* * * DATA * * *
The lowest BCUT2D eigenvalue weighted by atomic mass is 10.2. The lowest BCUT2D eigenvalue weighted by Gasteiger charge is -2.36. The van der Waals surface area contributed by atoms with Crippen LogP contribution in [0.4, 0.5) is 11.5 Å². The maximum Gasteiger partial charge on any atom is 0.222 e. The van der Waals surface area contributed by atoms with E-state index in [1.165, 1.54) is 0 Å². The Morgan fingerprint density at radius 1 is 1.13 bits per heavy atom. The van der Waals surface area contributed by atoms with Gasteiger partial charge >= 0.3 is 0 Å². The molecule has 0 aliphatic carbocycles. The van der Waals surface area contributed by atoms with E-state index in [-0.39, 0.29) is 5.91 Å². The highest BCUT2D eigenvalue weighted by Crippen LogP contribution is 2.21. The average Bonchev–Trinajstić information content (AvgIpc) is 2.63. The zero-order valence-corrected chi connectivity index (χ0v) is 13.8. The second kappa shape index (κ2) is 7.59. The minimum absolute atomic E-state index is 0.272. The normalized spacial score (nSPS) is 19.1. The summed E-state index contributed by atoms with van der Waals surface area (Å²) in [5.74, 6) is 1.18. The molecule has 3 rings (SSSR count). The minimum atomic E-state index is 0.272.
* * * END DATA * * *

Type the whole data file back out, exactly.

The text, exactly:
The lowest BCUT2D eigenvalue weighted by atomic mass is 10.2. The lowest BCUT2D eigenvalue weighted by Gasteiger charge is -2.36. The van der Waals surface area contributed by atoms with Crippen LogP contribution in [0.4, 0.5) is 11.5 Å². The maximum Gasteiger partial charge on any atom is 0.222 e. The van der Waals surface area contributed by atoms with E-state index in [1.165, 1.54) is 0 Å². The Morgan fingerprint density at radius 1 is 1.13 bits per heavy atom. The van der Waals surface area contributed by atoms with Gasteiger partial charge >= 0.3 is 0 Å². The molecule has 0 aliphatic carbocycles. The van der Waals surface area contributed by atoms with E-state index in [-0.39, 0.29) is 5.91 Å². The highest BCUT2D eigenvalue weighted by Crippen LogP contribution is 2.21. The average Bonchev–Trinajstić information content (AvgIpc) is 2.63. The zero-order valence-corrected chi connectivity index (χ0v) is 13.8. The second kappa shape index (κ2) is 7.59. The minimum absolute atomic E-state index is 0.272. The normalized spacial score (nSPS) is 19.1. The summed E-state index contributed by atoms with van der Waals surface area (Å²) in [5.74, 6) is 1.18. The molecule has 3 rings (SSSR count). The minimum atomic E-state index is 0.272.